Vogelbach's big day proves why he's 'an easy guy to root for'

May 19th, 2024

TORONTO -- Walking from the Blue Jays’ press conference room to their clubhouse after Friday night’s loss to the Rays, a muffled “thwack… thwack… thwack…” filled the concrete hallway.

Tucked deep in the left-field corner of Rogers Centre are the Blue Jays’ batting cages, which glow through a set of tall windows. Inside was , some 15 minutes after a Blue Jays loss, hacking away.

This isn’t an uncommon sight. Another 100 feet up the same hallway, you’ll find the Blue Jays’ weight room, and there’s always a buzz of players going back and forth following a game. Vogelbach’s presence looked different, though. He hadn’t changed after the game, only ripped out his tucked jersey and undone a few buttons. There stood Vogelbach, his .108 average hanging over him, hacking away.

Vogelbach looked like a man sick of his numbers and sick of this start in Sunday’s 5-2 win over the Rays, in his first at-bats since those late-night hacks he unleashed.

His first home run of the season opened the scoring for the Blue Jays in the second inning, a Statcast-projected 394-foot shot to right-center. Vogelbach enjoyed all 27.3 seconds it took for him to round the bases before stepping on home plate as he slammed his hands together. If you’d put a baseball between his hands at that moment, it would have come out looking like a hockey puck.

“I’m doing work that challenges myself and trying to make the work as tough as possible so that when I do get into a game, I try to make it as easy as possible,” Vogelbach said. “It’s never going to be easy, but I think if you challenge yourself with your work, you can go out into the game and just play. I’ve been trying to do that and hitting early, doing stuff to simulate as much as I can.”

Vogelbach wasn’t done, either. In his next at-bat, he slapped a double down the left-field line, past an infield that was playing him to the pull side. A single later, Vogelbach sat a triple shy of the cycle. If Vogelbach had rumbled his way to his second career triple to complete the feat, the roar at Rogers Centre might have toppled the CN Tower, so perhaps it’s best for all involved that he ended his afternoon going 3-for-4.

“If Vogey had hit a triple, it would have been the highlight of my year,” said manager John Schneider.

So much else went the Blue Jays’ way in Sunday’s win, another brilliant outing from Alek Manoah most important of all. Manoah shut out the Rays over seven innings of one-hit ball, a remarkable performance that buoyed hopes he can be part of this rotation’s long-term plans once again. But even that wasn’t as surprising as Vogelbach’s star turn.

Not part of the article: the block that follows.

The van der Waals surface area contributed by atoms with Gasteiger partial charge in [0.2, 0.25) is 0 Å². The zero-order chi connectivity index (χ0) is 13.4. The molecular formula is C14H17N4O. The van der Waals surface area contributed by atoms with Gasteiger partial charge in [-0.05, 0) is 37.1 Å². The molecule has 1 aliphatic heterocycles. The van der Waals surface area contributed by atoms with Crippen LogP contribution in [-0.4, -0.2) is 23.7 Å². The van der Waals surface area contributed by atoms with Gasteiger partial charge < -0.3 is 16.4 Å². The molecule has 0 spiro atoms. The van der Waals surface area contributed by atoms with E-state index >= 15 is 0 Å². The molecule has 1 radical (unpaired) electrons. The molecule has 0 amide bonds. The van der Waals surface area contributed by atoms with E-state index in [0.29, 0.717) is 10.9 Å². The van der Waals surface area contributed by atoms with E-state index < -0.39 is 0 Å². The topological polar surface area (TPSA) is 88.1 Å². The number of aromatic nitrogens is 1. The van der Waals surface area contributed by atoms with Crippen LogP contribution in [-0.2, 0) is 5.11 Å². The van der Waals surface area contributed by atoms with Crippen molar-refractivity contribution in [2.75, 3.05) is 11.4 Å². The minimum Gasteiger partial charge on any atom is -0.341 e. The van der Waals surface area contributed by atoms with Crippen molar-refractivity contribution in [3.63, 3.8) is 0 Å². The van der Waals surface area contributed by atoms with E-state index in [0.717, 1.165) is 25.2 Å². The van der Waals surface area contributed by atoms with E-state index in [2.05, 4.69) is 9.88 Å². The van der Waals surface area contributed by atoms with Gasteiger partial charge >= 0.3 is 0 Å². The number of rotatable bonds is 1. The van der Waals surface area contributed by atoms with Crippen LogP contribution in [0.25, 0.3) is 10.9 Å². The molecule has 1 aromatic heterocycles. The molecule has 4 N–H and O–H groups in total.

Vogelbach is the 26th man on this roster. When the 26th man is batting .108 with a .395 OPS in mid-May with little value defensively or on the bases, there are going to be questions. What’s saved Vogelbach’s roster spot to this point is the Blue Jays’ hope that he’ll mash a few right-handed pitchers eventually and the fact that their next wave of position-player depth is all top prospects who they only want to promote when there is regular playing time available.

Among those prospects are Orelvis Martinez (No. 2 in Toronto's system, per MLB Pipeline) and Addison Barger (No. 6), both of whom bring legitimate big-league power. But Spencer Horwitz (No. 16) might be a more direct “position” fit for the Vogelbach spot as a first baseman. Speaking Saturday, general manager Ross Atkins’ answer on Horwitz’s future shed some light on how the Blue Jays view this roster spot.

“You see how much Vogelbach is playing, so there’s a benefit to how much this time means to someone at this point in their career, actually getting those at-bats and reps,” Atkins said. “Here, [Horwitz] would be playing once a week, maybe a little bit more because he can play first base.”

For now, though, Vogelbach rolls on. You can’t measure this part, but he’s beloved within the walls of that clubhouse. That carries weight.

“He is a tremendous supporter of his teammates,” Schneider said. “Whether he’s performing or playing, he never budges. He’s an easy guy to root for.”

The Blue Jays don’t have Vogelbach on this roster to take 600 at-bats. He’s here to flip a game or two along the way, and finally, after all of those headaches and all of that work, he got one.